New Delhi- Moody’s on Friday slashed India’s GDP growth projection to 7 per cent for 2022, saying that global slowdown and high domestic interest rates would dampen economic momentum.
This is the second time in as many months that Moody’s Investors Service has cut India’s growth estimates for 2022. In September, it had cut projection for the year to 7.7 per cent from 8.8 per cent pegged in May.
“For India, the 2022 real GDP growth projections have been lowered to 7 per cent from 7.7 per cent. The downward revision assumes higher inflation, high interest rates and slowing global growth will dampen economic momentum by more than we had previously expected,” said the Global Macro Outlook 2023-24.
Moody’s expects growth to decelerate to 4.8 per cent in 2023 and then to rise to 6.4 per cent in 2024.
The Indian economy grew 8.5 per cent in 2021 calender year, according to Moody’s. As per official GDP estimates, the economy expanded 13.5 per cent in April-June 2022-23, higher than 4.10 per cent growth clocked in January-March. GDP figures for September quarter would be released at the end of this month.
Moody’s said the weakening of the rupee and high oil prices continue to exert upward pressures on inflation, which has remained above the RBI’s tolerance level of 6 per cent for much of this year.
Retail inflation increased to 7.41 per cent in September, while wholesale inflation remained in double digit for the 18th straight month at 10.7 per cent.
The central bank has hiked interest rates by 190 basis points between May and September to 5.90 per cent to contain inflation.
Moody’s expects the RBI to raise the repo rate by another 50 basis points or so as part of its objective to tame inflation and support the exchange rate.
Eventually, the RBI will likely shift from inflation management to growth considerations, provided that the rate increase has the desired effect of taming inflation, it said.
Moody’s joins a host of agencies which have slashed India’s economic growth projections for current fiscal year (April-March) citing slowdown in global economy, Russia-Ukraine war, rising interest rates and inflation.
While the World Bank has revised down its growth estimate for India by 100 basis points to 6.5 per cent, IMF has trimmed it to 6.8 per cent from 7.4 per cent. The Asian Development Bank too has cut its projection to 7 per cent, from 7.5 per cent earlier.
S&P Global Ratings revised down its growth forecast to 7.3 per cent for current fiscal year from 8.7 per cent. The RBI expects economic growth at 7 per cent for this fiscal year.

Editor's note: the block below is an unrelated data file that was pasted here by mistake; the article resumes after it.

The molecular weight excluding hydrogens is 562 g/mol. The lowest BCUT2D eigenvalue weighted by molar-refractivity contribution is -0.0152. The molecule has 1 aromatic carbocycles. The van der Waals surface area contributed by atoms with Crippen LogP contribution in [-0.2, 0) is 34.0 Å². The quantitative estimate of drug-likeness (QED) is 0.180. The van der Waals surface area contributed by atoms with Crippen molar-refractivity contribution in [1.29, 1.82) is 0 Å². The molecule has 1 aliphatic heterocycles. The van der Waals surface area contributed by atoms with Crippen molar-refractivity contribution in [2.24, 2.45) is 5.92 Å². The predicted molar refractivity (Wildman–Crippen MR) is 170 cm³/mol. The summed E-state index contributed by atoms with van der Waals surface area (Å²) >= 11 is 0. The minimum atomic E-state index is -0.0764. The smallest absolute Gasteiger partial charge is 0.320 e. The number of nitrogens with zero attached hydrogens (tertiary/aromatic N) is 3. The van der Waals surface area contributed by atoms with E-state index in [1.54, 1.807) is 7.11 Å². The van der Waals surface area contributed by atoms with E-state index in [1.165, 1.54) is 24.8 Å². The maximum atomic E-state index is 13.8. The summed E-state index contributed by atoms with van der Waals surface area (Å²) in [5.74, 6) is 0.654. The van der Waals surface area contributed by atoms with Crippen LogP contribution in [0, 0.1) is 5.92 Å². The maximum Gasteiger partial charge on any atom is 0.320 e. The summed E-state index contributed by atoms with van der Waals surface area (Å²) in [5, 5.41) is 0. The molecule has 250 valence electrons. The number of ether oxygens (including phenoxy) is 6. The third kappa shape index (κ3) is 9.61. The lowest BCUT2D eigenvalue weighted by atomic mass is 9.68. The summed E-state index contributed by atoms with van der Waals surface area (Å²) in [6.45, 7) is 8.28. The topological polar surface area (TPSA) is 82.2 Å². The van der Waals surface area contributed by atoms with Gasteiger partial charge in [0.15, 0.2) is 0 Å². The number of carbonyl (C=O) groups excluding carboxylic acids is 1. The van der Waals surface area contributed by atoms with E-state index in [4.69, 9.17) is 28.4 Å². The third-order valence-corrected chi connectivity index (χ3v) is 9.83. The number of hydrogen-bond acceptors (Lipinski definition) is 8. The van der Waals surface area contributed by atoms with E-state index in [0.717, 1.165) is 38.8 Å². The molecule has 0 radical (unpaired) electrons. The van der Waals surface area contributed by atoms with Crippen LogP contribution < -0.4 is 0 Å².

Moody’s said the underlying growth dynamics are fundamentally strong, boosted by a rebound in services activity. Government capital expenditure and manufacturing capacity utilization have also improved.
September exports are down from the peak in March, but they are still around 30 per cent above the pre-pandemic level. Non-food credit growth shows solid momentum, it said.
The private sector is now well-positioned to increase capex spending. Also, the Production Linked Incentive Scheme to attract investment in 14 key manufacturing sectors is showing results, the rating agency noted.
“While these domestic strengths will continue to support the domestic growth narrative, global financial tightening and slowing external demand will pose downward pressure on growth in 2023,” Moody’s said.
It said several mitigating factors will support growth in large emerging market economies. Domestic pent-up demand will continue to support reopening momentum. Services activity has rebounded strongly in countries, including India. “With demand in G-7 (group of 7 developed nations) countries weakening, large domestically driven emerging economies such as India and Brazil will likely be less vulnerable to slowing trade growth than will export-oriented countries,” it added.
Moody’s said the global economy is on the verge of a downturn amid extraordinarily high levels of uncertainty amid persistent inflation, monetary policy tightening, fiscal challenges, geopolitical shifts and financial market volatility.
Global growth will slow in 2023 and remain sluggish in 2024. Still, a period of relative stability could emerge by 2024 if governments and central banks manage to navigate their economies through the current challenges, Moody’s added.
It projected GDP growth of G-20 economies to decelerate to 1.3 per cent in 2023, significantly lower than its previous estimate of 2.1 per cent.
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